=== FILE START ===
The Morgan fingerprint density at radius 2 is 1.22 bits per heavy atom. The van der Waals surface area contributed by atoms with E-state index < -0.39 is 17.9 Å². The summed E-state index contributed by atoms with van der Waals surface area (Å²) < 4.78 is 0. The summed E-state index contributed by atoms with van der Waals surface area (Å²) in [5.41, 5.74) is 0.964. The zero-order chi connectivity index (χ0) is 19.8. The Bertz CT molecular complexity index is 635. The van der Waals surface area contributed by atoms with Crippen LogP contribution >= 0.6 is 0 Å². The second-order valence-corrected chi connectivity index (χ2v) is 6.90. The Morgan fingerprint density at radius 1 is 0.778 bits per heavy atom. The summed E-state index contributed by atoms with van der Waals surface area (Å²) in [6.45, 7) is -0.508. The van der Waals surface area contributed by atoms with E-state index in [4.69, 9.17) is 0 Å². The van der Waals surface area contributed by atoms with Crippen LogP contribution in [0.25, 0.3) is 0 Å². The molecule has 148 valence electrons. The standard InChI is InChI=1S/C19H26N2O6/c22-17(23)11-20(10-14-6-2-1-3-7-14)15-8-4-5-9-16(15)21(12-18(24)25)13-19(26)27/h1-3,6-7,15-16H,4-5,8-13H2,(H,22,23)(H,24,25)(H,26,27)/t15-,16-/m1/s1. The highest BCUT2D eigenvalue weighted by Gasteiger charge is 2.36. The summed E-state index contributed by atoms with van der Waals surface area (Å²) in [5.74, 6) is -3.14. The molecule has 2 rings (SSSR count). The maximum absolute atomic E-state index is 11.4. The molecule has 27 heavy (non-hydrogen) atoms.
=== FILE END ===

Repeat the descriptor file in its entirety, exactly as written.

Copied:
The Morgan fingerprint density at radius 2 is 1.22 bits per heavy atom. The van der Waals surface area contributed by atoms with E-state index < -0.39 is 17.9 Å². The summed E-state index contributed by atoms with van der Waals surface area (Å²) < 4.78 is 0. The summed E-state index contributed by atoms with van der Waals surface area (Å²) in [5.41, 5.74) is 0.964. The zero-order chi connectivity index (χ0) is 19.8. The Bertz CT molecular complexity index is 635. The van der Waals surface area contributed by atoms with Crippen LogP contribution >= 0.6 is 0 Å². The second-order valence-corrected chi connectivity index (χ2v) is 6.90. The Morgan fingerprint density at radius 1 is 0.778 bits per heavy atom. The summed E-state index contributed by atoms with van der Waals surface area (Å²) in [6.45, 7) is -0.508. The van der Waals surface area contributed by atoms with E-state index in [4.69, 9.17) is 0 Å². The van der Waals surface area contributed by atoms with Crippen LogP contribution in [0.25, 0.3) is 0 Å². The molecule has 148 valence electrons. The standard InChI is InChI=1S/C19H26N2O6/c22-17(23)11-20(10-14-6-2-1-3-7-14)15-8-4-5-9-16(15)21(12-18(24)25)13-19(26)27/h1-3,6-7,15-16H,4-5,8-13H2,(H,22,23)(H,24,25)(H,26,27)/t15-,16-/m1/s1. The highest BCUT2D eigenvalue weighted by Gasteiger charge is 2.36. The summed E-state index contributed by atoms with van der Waals surface area (Å²) in [5.74, 6) is -3.14. The molecule has 2 rings (SSSR count). The maximum absolute atomic E-state index is 11.4. The molecule has 27 heavy (non-hydrogen) atoms.